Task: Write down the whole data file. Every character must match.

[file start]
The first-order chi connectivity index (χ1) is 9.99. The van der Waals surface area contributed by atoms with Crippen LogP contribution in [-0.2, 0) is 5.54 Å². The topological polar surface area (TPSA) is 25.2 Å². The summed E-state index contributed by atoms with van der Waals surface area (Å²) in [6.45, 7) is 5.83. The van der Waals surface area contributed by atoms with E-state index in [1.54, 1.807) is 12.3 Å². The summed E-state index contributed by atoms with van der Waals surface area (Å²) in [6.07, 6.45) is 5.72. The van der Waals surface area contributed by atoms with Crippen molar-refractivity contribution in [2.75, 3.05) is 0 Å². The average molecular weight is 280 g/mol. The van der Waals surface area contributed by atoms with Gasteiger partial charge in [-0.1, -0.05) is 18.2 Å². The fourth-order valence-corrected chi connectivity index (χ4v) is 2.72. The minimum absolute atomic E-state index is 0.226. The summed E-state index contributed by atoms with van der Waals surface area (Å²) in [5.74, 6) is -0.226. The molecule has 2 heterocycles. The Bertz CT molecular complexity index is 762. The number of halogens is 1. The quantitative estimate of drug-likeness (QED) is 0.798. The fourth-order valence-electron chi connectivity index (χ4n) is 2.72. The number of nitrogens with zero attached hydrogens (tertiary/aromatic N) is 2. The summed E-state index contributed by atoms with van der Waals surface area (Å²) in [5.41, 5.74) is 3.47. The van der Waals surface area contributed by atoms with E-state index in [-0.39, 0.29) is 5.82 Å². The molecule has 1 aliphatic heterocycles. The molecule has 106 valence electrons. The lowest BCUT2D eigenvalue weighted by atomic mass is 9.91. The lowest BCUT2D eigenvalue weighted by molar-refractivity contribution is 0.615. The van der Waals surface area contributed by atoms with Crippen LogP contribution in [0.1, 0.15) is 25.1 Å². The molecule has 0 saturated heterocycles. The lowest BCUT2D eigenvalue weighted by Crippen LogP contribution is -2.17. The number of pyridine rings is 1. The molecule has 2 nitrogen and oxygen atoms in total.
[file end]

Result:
The first-order chi connectivity index (χ1) is 9.99. The van der Waals surface area contributed by atoms with Crippen LogP contribution in [-0.2, 0) is 5.54 Å². The topological polar surface area (TPSA) is 25.2 Å². The summed E-state index contributed by atoms with van der Waals surface area (Å²) in [6.45, 7) is 5.83. The van der Waals surface area contributed by atoms with E-state index in [1.54, 1.807) is 12.3 Å². The summed E-state index contributed by atoms with van der Waals surface area (Å²) in [6.07, 6.45) is 5.72. The van der Waals surface area contributed by atoms with Crippen molar-refractivity contribution in [2.75, 3.05) is 0 Å². The average molecular weight is 280 g/mol. The van der Waals surface area contributed by atoms with Gasteiger partial charge in [-0.1, -0.05) is 18.2 Å². The fourth-order valence-corrected chi connectivity index (χ4v) is 2.72. The minimum absolute atomic E-state index is 0.226. The summed E-state index contributed by atoms with van der Waals surface area (Å²) in [5.74, 6) is -0.226. The molecule has 2 heterocycles. The Bertz CT molecular complexity index is 762. The number of halogens is 1. The quantitative estimate of drug-likeness (QED) is 0.798. The fourth-order valence-electron chi connectivity index (χ4n) is 2.72. The number of nitrogens with zero attached hydrogens (tertiary/aromatic N) is 2. The summed E-state index contributed by atoms with van der Waals surface area (Å²) in [5.41, 5.74) is 3.47. The van der Waals surface area contributed by atoms with E-state index in [-0.39, 0.29) is 5.82 Å². The molecule has 1 aliphatic heterocycles. The molecule has 106 valence electrons. The lowest BCUT2D eigenvalue weighted by atomic mass is 9.91. The lowest BCUT2D eigenvalue weighted by molar-refractivity contribution is 0.615. The van der Waals surface area contributed by atoms with Crippen LogP contribution in [0.1, 0.15) is 25.1 Å². The molecule has 0 saturated heterocycles. The lowest BCUT2D eigenvalue weighted by Crippen LogP contribution is -2.17. The number of pyridine rings is 1. The molecule has 2 nitrogen and oxygen atoms in total.